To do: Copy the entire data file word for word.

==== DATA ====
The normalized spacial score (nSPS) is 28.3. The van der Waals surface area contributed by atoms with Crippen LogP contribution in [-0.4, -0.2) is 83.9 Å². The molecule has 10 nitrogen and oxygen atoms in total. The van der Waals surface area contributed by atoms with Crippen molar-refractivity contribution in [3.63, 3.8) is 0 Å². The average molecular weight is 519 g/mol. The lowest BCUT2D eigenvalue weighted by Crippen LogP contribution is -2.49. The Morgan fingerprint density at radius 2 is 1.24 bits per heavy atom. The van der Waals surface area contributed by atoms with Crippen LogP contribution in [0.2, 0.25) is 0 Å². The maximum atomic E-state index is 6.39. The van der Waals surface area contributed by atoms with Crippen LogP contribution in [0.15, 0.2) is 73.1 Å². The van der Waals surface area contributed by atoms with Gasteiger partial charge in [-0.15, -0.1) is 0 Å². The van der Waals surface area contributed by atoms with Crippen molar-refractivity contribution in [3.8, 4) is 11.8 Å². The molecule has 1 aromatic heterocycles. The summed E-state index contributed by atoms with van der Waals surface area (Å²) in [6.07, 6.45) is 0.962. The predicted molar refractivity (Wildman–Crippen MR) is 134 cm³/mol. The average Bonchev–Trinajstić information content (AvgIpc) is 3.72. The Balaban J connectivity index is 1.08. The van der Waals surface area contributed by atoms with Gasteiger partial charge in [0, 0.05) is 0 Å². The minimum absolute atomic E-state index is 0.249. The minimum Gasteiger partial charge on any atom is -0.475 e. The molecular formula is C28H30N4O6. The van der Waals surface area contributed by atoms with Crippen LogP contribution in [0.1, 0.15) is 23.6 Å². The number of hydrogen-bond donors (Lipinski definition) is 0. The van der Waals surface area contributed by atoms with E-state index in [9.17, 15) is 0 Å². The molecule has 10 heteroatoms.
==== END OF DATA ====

The normalized spacial score (nSPS) is 28.3. The van der Waals surface area contributed by atoms with Crippen LogP contribution in [-0.4, -0.2) is 83.9 Å². The molecule has 10 nitrogen and oxygen atoms in total. The van der Waals surface area contributed by atoms with Crippen molar-refractivity contribution in [3.63, 3.8) is 0 Å². The average molecular weight is 519 g/mol. The lowest BCUT2D eigenvalue weighted by Crippen LogP contribution is -2.49. The Morgan fingerprint density at radius 2 is 1.24 bits per heavy atom. The van der Waals surface area contributed by atoms with Crippen LogP contribution in [0.2, 0.25) is 0 Å². The maximum atomic E-state index is 6.39. The van der Waals surface area contributed by atoms with Crippen LogP contribution in [0.15, 0.2) is 73.1 Å². The van der Waals surface area contributed by atoms with Gasteiger partial charge in [-0.15, -0.1) is 0 Å². The van der Waals surface area contributed by atoms with Crippen molar-refractivity contribution in [3.8, 4) is 11.8 Å². The molecule has 1 aromatic heterocycles. The summed E-state index contributed by atoms with van der Waals surface area (Å²) in [6.07, 6.45) is 0.962. The predicted molar refractivity (Wildman–Crippen MR) is 134 cm³/mol. The average Bonchev–Trinajstić information content (AvgIpc) is 3.72. The Balaban J connectivity index is 1.08. The van der Waals surface area contributed by atoms with Gasteiger partial charge in [0, 0.05) is 0 Å². The minimum absolute atomic E-state index is 0.249. The minimum Gasteiger partial charge on any atom is -0.475 e. The molecular formula is C28H30N4O6. The van der Waals surface area contributed by atoms with Crippen LogP contribution in [0.1, 0.15) is 23.6 Å². The number of hydrogen-bond donors (Lipinski definition) is 0. The van der Waals surface area contributed by atoms with E-state index in [9.17, 15) is 0 Å². The molecule has 10 heteroatoms.